An evolved spiking neural controller for alternate object pushing by a simulated embodied agent
Răzvan V. Florian
Genuine, creative artificial intelligence can emerge only in embodied agents, capable of cognitive development and learning by interacting with their environment. Before the start of the learning process, the agents need to have some innate (predefined) drives or reflexes that can induce the exploration of the environment.
In the experiment presented here, a basic reflex is evolved for a simple simulated agent, controlled by a spiking neural network. This reflex will be used in future work to bootstrap the ontogenetic cognitive development of the agent.
The agent and its environment are simulated using Thyrix, a simulator that provides a two-dimensional environment with simplified, quasi-static (Aristotelian) mechanics, and supports collision detection and resolution between the objects in the environment. The agent's morphology was chosen as the simplest one which would allow the agent to push the circular objects in its environment without the slipping of the objects on the surface of the agent. Maximum simplicity was desired in order to reduce the computational burden of evolution, and to simplify the analysis of the evolved behavior. The agent is composed of two circles, connected by a variable length link. The agent can apply forces to each of its two body circles. Two effectors correspond to each of the two body circles, one commanding a forward-pushing force, and one commanding a backward-pushing force. A fifth effector commands the length of the virtual link connecting the two body circles. The agent has 16 contact sensors equally distributed on the surface of its two body circles, 14 visual sensors forming an eye on each circle, and 5 proprioceptive sensors. The environment consisted of one agent and 6 circles ("balls") that the agent can move around. The spatial extension of the environment was not limited.
The task of the agent was to move alternatively each of the balls in its environment, on a distance as long as possible, in limited time. More specifically, the fitness of each agent was computed as the sum of the distances on which each ball was moved, but with a constant threshold for each ball. Thus, the agent had to move all balls to achieve maximum fitness, instead of just detecting one ball and pushing it indefinitely.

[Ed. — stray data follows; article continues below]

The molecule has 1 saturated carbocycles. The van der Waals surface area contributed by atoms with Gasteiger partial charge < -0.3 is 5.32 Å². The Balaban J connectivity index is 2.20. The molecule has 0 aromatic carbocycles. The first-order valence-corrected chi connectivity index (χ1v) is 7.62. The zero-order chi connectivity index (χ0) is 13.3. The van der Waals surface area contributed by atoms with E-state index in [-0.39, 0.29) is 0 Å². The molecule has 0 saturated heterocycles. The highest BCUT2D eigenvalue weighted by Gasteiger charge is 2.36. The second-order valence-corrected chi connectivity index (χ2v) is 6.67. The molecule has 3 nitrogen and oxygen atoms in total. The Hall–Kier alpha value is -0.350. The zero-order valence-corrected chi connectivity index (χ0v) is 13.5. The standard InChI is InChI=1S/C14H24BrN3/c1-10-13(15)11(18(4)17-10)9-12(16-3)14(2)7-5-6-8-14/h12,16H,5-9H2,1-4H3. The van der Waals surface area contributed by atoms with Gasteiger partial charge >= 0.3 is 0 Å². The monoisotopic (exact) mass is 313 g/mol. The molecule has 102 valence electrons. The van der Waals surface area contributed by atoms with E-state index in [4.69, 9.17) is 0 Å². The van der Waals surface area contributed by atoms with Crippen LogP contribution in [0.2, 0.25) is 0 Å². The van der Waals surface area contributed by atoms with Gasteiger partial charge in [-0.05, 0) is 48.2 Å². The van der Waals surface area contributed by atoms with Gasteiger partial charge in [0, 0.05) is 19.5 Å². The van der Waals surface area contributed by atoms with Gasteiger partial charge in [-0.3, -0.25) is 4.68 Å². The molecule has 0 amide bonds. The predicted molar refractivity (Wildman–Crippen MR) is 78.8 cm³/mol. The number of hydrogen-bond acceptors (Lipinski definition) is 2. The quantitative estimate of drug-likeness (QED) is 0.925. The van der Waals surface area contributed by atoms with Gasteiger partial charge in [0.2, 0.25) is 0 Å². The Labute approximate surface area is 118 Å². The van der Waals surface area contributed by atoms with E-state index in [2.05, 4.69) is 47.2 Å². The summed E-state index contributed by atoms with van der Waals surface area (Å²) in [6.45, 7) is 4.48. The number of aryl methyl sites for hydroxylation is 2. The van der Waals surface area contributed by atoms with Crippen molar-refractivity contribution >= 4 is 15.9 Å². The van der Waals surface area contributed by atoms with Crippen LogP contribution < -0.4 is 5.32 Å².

The controller of the agent consisted of a recurrent spiking neural network. We have used this type of network as it seems to be the most suited for the control of embodied agents, among the classes of neural networks amenable to large scale computer simulation. During some experiments, the neural network featured spike-time dependent plasticity (STDP) with directional damping for the synapse efficacies; in other experiments, the synapses were static. The network was totally connected, having 70 input neurons, 55 integrate-and-fire hidden and motor neurons and 6875 synapses. The genome directly encoded the static synaptic efficacies or the maximum efficacies of the plastic synapses.
Networks with both static and plastic synapses successfully evolved to solve the required task. The performance of the best individuals was extremely close to the optimum possible fitness. Plastic networks evolved much faster, in terms of generations, than networks with static synapses.
The evolved agents seek the closest ball in the environment, and then start pushing it on a curved trajectory until they detect another ball in their front. They release afterwards the current pushed ball, go to the ball in front of them and start pushing it.
This evolved push-release-seek reflex will be used in future experiments to bootstrap more complex behaviors, such as arranging the balls in a particular pattern, sorting the balls by size, or categorizing different kinds of objects.